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    Policy - Please wander through Atlanta saying that... wear that suit you are having made with the canvassed back but be sure to tell them to use Kevlar canvas for you.
     
  10. esquire.

    esquire. Senior member

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    I believe Grant's memoirs are considered the finest by a american president. Clinton's memoirs were like the man, too self indulgent.

    I think Sherman's philosophy behind his path of total destruction was similar to what we did to the Japanese in WWII. We justified dropping the two atomic bombs because we felt it would bring that war to a quicker end, saving lives on both sides. If Sherman hadn't taken such extreme measures, the Civil War would have lasted longer and more lives would have been lost in the ensuing years.
     
  11. Lindsay

    Lindsay Senior member

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    OK, you're right. I get my back up when I hear these pseudo-intellectual idealogues regurgitating the bromide they heard from their 1st semester university flower-child professors who never had to live in the real world.

    But since some - what? - 90% of the world's population believes in some diety, I shouldn't take them so seriously. Thanks for the reality check.
     
  12. TheRookie

    TheRookie Senior member

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    Supposedly Sherman only intended to burn locations of use to the military (rail yards, munitions depots, etc.) but the fire got out of hand and most of Atlanta burned down.

    True or not, I can't say.

    Ed. for sp.
     
  13. Carlo

    Carlo Senior member

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    Yeah, well... every time a yankee lights a match in Georgia everyone cringes.
     
  14. esquire.

    esquire. Senior member

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    edited as had nothing to say. just unsuccesfully experimenting with how to quote and reply to two different people in a single reply.
     
  15. Valmont

    Valmont Senior member

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    Visitors enter at their own risk, as you are now leaving the 21st century. We cannot take any responsibility for what will happen to you should you upset any inbred natives by actually expressing intellectual thoughts instead of being a  religious drone.
    My God, man, are you just cranky today or are you always so rude, arrogant, condescending and mean? Seriously. Â This is a joke thread. Â Lighten up. Â Your tripe implies that intellectual thoughts and religion are mutually exclusive??
    Yeah you said it, it's a joke thread so why can't we have some fun at the expense of the south?? You see the absurdity of my claim that all southerners are inbred rednecks but not the stupidness of that list be it a joke or not. Is this because I failed to attach a joke disclaimer or just the fact that joking is only fun as long as it doesn't affect you? Making fun of the fact that it's OK to beat up people if, god forbid, they should put an American flag on fire is just as tasteless as my comments about South consisting of a bunch of religious drones. This widespread hypocrisy is really such a drag. BTW I'm wasn't cranky or trying to be rude or condescending, unlike yourself (unless it's just PMS) but just replying in kind to a stupid joke.
     
  16. globetrotter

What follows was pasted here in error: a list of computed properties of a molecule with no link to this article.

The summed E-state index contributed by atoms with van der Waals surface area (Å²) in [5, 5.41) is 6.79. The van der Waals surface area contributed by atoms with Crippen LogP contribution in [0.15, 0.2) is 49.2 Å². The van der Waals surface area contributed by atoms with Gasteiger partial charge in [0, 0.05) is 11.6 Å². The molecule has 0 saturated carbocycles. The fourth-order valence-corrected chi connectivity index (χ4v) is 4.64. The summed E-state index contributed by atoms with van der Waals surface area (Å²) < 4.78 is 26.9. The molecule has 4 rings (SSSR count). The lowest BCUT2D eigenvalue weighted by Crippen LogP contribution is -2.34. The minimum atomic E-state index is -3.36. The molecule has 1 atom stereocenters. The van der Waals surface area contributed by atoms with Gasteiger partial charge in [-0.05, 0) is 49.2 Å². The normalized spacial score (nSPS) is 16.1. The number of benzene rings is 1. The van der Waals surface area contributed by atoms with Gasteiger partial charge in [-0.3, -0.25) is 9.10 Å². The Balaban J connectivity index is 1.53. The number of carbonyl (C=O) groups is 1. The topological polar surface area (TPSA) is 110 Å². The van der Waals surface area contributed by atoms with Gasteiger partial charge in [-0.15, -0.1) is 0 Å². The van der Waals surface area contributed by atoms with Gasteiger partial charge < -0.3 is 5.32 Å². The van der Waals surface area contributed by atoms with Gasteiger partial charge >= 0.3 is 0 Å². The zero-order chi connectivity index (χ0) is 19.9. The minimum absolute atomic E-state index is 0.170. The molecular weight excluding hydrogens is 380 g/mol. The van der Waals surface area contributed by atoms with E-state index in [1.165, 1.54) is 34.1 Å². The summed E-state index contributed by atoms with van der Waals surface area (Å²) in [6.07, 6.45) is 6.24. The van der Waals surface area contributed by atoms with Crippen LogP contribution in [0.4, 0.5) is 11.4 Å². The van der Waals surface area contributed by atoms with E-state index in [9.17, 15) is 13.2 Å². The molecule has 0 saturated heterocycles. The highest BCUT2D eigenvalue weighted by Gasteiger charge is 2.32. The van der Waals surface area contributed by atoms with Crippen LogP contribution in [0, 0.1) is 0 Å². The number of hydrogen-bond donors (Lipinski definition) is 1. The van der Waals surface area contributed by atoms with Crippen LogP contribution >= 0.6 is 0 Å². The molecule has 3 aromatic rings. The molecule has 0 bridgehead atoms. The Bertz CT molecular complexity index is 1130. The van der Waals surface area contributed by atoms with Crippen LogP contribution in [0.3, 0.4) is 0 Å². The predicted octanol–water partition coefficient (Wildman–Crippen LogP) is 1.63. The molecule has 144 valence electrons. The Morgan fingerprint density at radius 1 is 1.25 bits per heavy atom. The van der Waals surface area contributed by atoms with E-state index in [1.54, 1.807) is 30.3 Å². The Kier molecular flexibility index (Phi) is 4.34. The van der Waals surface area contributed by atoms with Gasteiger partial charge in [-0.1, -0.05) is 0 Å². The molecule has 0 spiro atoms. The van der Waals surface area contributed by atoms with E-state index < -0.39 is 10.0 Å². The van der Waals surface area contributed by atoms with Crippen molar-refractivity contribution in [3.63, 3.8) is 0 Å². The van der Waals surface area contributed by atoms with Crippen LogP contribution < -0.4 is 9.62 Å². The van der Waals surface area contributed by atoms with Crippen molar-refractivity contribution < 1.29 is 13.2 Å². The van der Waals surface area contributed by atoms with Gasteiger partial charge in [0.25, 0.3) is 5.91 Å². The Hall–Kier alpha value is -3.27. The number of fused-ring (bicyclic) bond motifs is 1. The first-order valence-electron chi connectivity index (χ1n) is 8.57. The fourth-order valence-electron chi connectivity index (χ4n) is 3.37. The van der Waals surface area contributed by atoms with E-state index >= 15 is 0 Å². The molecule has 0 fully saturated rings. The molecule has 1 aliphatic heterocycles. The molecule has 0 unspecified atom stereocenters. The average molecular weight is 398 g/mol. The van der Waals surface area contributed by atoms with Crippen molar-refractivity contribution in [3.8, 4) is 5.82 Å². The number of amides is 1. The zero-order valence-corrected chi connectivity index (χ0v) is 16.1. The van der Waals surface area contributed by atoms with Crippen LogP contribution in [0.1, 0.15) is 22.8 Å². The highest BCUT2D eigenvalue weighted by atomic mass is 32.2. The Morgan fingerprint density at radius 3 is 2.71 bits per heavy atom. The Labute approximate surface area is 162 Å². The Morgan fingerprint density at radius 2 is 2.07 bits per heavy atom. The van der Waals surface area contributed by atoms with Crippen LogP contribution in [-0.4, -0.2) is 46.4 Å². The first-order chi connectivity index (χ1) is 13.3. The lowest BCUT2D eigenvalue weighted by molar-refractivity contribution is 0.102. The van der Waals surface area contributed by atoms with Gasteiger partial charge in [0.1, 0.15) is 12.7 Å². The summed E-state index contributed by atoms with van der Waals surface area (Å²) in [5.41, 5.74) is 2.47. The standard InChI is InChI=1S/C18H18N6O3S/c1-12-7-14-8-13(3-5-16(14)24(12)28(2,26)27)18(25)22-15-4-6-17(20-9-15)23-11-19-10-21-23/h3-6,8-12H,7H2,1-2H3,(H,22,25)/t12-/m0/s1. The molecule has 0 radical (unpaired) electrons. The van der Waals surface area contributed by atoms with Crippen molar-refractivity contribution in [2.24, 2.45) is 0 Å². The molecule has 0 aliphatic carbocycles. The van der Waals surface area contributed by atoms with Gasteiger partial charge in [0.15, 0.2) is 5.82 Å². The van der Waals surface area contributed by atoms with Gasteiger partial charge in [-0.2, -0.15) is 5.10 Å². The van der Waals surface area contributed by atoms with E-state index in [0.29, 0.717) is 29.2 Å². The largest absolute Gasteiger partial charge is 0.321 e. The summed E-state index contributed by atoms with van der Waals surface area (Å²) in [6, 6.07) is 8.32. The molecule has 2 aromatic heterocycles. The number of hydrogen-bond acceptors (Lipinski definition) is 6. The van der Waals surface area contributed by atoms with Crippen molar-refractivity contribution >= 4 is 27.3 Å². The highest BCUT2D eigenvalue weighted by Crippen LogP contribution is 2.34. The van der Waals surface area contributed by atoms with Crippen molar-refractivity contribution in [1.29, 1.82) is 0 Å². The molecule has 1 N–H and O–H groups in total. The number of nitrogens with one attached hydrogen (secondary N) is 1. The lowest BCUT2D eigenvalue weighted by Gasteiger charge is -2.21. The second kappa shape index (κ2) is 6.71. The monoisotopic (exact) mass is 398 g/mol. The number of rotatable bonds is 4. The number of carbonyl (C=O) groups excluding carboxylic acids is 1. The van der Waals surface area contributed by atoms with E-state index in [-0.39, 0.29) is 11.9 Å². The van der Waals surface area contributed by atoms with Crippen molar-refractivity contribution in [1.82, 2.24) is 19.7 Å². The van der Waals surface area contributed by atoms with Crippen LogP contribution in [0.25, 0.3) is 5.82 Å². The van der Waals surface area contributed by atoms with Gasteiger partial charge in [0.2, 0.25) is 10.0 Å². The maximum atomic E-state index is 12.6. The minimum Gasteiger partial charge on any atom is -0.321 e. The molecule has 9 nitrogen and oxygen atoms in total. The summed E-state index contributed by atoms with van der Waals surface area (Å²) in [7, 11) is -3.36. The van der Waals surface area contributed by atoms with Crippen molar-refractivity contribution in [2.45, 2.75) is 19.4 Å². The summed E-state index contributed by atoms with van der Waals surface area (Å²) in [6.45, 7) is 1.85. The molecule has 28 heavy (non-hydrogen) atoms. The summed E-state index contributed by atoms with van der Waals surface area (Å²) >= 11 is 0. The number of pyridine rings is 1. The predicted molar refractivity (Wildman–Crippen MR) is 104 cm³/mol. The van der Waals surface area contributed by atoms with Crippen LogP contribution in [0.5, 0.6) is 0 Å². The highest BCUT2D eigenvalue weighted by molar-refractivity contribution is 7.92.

globetrotter Senior member

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    (Horace @ April 17 2005,03:43) Â Both he and Grant (Northern General and later US President) wrote memoirs of their lives. Â These memoirs were influential on American letters. Â
    I believe Grant's memoirs are considered the finest by a american president. Clinton's memoirs were like the man, too self indulgent. I think Sherman's philosophy behind his path of total destruction was similar to what we did to the Japanese in WWII. We justified dropping the two atomic bombs because we felt it would bring that war to a quicker end, saving lives on both sides. If Sherman hadn't taken such extreme measures, the Civil War would have lasted longer and more lives would have been lost in the ensuing years.
    esquire, as a matter of fact, sherman is considered by many to be the father of this whole school of thought, the father of bomber harris and the wwii stratigic bombing campaigns.
     
  17. globetrotter

    globetrotter Senior member

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    sherman fuly intended to destroy the economy and the moral of the south, to de-house and starve as many civilians as it took to stop the war. he felt, and probably correctly, that the majority of the population of the white south was in favor of the war and suppported, morally economically the armies.
     
  18. johnapril

    johnapril Senior member

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    Compared with the Mongols, Sherman was a pussie cat. [​IMG]
     
  19. globetrotter

    globetrotter Senior member

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    more importantly, sherman didn't allow his people to do anything that he felt wasn't specifically aimed at ending the war - rape, stealing for the sake of stealing, torture ect, were not tolerated. the mongols were a looting machine that just happened to win wars. sherman was a war winnng machine that used looting and the destruction of property as its primary weapon.
     
  20. PHV

    PHV Senior member

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    (johnapril @ April 26 2005,09:47) Compared with the Mongols, Sherman was a pussie cat. [​IMG]
    more importantly, sherman didn't allow his people to do anything that he felt wasn't specifically aimed at ending the war - Â rape, stealing for the sake of stealing, torture ect, were not tolerated. the mongols were a looting machine that just happened to win wars. sherman was a war winnng machine that used looting and the destruction of property as its primary weapon.
    Ghengis Kahn did a lot more good than Sherman. He gets a bad wrap because frankly all people know about him is that he created the largest empire ever. What most don't know is that he encouraged culture, language, allowed different religions to flourish etc... no one is contending that he wasn't a war monger, but many of his other endeavours were crucial to the development of civilization from the pacific to the black sea.